Tuesday, February 27, 2018

Sigrid Nunez: A Love Letter

The Writers Life
Photo by Marion Ettinger
Sigrid Nunez is the author of seven books and many short stories and essays, and she teaches writing. She's received a Whiting Award, the Rome Prize in Literature and a Berlin Prize fellowship. In Sempre Susan, Nunez wrote a revealing memoir about Susan Sontag, an American writer, filmmaker, teacher and political activist who played a significant role in Nunez's personal and professional life. In her new novel, The Friend (see my review below), Nunez explores the bond between a grief-stricken woman and a dog she reluctantly agrees to foster after the death of her mentor and friend.

Suicide, writing and dogs form the basis of this novel.

Yes, in recent years I happened to learn that a number of people I knew had been obsessing about suicide. Not that they were actually planning to do it, but it seemed to be always on their minds. And in fact, very sadly, one of those people has since taken his own life. So that was one very important thread. Another thread was my work as a writing teacher and the idea of literary mentorship. And then I've always been interested in human-animal companionship. I saw a way to explore all these subjects in one novel.

Did you know from the start that a dog--Apollo--would be the cornerstone of The Friend?

I can't remember exactly at what point Apollo became such an important part of the story, but he's based on dogs I've known in real life.

What's been your experience with dogs?

I've always loved dogs. It was one of the great "unhappinesses" of my childhood that we lived in a place where no dogs were allowed. Later, around the time I went to college, my family had a Great Dane, and I had a dog whose sire was a Great Dane when I was in my 20s.

Is your history with Great Danes why you chose to create Apollo as a Harlequin Great Dane in the novel?

I was drawn to the idea of an exceptionally large and visually striking animal.

Many of your novels are written in a very intimate, first-person point of view. Do you find it easier, more accessible, to write in this voice?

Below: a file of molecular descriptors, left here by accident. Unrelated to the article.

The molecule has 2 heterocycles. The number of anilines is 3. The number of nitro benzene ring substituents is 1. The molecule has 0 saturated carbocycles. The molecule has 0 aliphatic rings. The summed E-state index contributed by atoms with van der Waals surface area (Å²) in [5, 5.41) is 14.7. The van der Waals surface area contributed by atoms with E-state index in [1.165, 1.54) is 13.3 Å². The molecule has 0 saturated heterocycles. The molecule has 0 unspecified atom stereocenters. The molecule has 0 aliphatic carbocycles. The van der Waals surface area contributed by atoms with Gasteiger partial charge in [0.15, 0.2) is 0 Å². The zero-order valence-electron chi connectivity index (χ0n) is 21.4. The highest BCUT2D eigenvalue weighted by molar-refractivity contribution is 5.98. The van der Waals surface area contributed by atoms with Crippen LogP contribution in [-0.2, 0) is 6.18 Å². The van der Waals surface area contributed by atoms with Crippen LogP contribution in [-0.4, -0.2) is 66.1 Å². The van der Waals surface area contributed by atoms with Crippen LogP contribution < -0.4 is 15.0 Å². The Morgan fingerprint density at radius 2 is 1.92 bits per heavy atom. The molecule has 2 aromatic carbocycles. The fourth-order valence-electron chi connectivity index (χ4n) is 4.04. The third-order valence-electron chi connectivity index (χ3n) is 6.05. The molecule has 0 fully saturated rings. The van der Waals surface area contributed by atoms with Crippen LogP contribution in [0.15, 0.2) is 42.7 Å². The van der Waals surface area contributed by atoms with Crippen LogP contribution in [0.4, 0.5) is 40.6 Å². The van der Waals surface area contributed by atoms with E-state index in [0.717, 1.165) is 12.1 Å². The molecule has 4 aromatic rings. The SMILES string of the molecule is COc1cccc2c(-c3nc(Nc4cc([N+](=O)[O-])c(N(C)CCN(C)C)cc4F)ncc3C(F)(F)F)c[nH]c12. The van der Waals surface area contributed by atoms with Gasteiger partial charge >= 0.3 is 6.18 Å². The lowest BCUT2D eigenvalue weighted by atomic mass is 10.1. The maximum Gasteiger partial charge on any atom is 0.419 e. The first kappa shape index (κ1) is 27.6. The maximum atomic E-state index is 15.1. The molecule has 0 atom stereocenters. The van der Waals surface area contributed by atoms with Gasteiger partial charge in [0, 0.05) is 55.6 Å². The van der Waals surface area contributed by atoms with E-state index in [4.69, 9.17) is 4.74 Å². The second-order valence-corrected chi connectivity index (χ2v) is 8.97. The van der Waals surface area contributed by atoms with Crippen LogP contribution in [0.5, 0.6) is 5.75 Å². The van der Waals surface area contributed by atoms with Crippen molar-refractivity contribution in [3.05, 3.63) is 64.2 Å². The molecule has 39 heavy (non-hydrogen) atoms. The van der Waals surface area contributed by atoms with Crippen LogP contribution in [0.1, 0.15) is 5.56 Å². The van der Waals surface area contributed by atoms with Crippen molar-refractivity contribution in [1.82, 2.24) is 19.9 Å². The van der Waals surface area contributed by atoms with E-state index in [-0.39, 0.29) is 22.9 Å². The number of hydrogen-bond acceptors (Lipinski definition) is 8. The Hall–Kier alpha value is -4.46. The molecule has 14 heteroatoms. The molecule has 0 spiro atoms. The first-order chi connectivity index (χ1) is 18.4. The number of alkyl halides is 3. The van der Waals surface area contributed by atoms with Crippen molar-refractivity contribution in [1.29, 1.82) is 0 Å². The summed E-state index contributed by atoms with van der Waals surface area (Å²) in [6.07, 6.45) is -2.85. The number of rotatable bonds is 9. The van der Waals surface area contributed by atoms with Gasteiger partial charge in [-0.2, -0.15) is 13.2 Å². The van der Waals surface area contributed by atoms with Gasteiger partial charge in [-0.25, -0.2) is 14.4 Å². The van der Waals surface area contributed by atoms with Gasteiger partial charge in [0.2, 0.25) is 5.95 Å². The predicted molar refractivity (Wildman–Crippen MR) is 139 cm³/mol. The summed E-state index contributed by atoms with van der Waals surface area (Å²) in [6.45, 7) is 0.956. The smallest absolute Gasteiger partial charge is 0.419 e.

It's not really a question of what's easier or more accessible but rather which point of view best suits a particular story. In The Friend, for example, from the beginning I knew I wanted an intimate, first-person voice. To be more precise, I wanted the narrative to sound like a letter, and not just any letter but a love letter. That was the tone I was going for: intimate, hushed, urgent. 

An unnamed speaker narrates The Friend. And many other characters are also unnamed. Why?

To name or not to name a fictional character isn't a choice that I make beforehand. It's something intuitive that comes with the writing. In writing The Friend, any time I thought about inventing a name for a human character it struck a false note, and I was immediately compelled to get rid of it.

The Friend is rooted in the challenges of a writer's life. There's a quote in the book: "Some would say that, after all, the one sure way for an artist to know his work had failed was if everyone 'got' it." What's your feeling about this idea?

I would say that if everyone likes and approves of a certain work, it can't be very interesting. Oscar Wilde was right: "Diversity of opinion about a work of art shows that the work is new, complex, and vital. When critics disagree, the artist is in accord with himself."

How did writing The Friend differ from writing Sempre Susan?

In many ways, writing the memoir was easier than writing the novel for the simple reason that I didn't have to invent anything. I already had the story and the characters. But in other ways the process was much the same: a struggle to find the right words and the right order of words to make the narrative as effective as possible.

Your novels are unified by themes of death and grief and an inherent lack of understanding between people, yet a sincere need for protagonists to try to understand people and circumstances anyway. What draws you to these ideas and why?

These are some of the most important aspects of human experience, matters that touch us all. It seems to me only natural that this would be the material a novelist would want to grapple with and that people would want to read about.

If you could not be a writer and/or teacher of writing, what career path would you choose?

This is something I touch on in The Friend. My love for animals has always been very strong. I love all animals and am fascinated by animal behavior. I may very well have missed my true calling. I often wish I had pursued some career that had to do with the study, care or training of animals. I think I would have found much fulfillment in such work.